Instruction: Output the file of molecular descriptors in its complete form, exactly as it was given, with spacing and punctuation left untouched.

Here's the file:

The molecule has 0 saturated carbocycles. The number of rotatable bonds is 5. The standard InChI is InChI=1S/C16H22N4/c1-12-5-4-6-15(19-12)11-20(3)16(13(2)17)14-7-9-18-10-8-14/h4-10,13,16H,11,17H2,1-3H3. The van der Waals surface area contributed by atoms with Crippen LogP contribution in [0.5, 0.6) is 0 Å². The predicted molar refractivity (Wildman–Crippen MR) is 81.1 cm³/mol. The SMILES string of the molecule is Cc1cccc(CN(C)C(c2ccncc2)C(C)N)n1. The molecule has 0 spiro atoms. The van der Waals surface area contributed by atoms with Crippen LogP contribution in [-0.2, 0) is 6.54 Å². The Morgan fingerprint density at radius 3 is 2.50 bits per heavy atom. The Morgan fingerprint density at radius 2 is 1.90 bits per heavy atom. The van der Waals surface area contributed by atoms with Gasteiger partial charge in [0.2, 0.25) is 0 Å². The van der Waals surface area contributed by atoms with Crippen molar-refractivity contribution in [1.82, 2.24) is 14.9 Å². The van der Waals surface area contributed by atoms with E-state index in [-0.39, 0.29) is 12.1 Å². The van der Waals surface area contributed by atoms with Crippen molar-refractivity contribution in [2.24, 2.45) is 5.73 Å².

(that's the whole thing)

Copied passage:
The molecule has 0 saturated carbocycles. The number of rotatable bonds is 5. The standard InChI is InChI=1S/C16H22N4/c1-12-5-4-6-15(19-12)11-20(3)16(13(2)17)14-7-9-18-10-8-14/h4-10,13,16H,11,17H2,1-3H3. The van der Waals surface area contributed by atoms with Crippen LogP contribution in [0.5, 0.6) is 0 Å². The predicted molar refractivity (Wildman–Crippen MR) is 81.1 cm³/mol. The SMILES string of the molecule is Cc1cccc(CN(C)C(c2ccncc2)C(C)N)n1. The molecule has 0 spiro atoms. The van der Waals surface area contributed by atoms with Crippen LogP contribution in [-0.2, 0) is 6.54 Å². The Morgan fingerprint density at radius 3 is 2.50 bits per heavy atom. The Morgan fingerprint density at radius 2 is 1.90 bits per heavy atom. The van der Waals surface area contributed by atoms with Gasteiger partial charge in [0.2, 0.25) is 0 Å². The van der Waals surface area contributed by atoms with Crippen molar-refractivity contribution in [1.82, 2.24) is 14.9 Å². The van der Waals surface area contributed by atoms with E-state index in [-0.39, 0.29) is 12.1 Å². The van der Waals surface area contributed by atoms with Crippen molar-refractivity contribution in [2.24, 2.45) is 5.73 Å².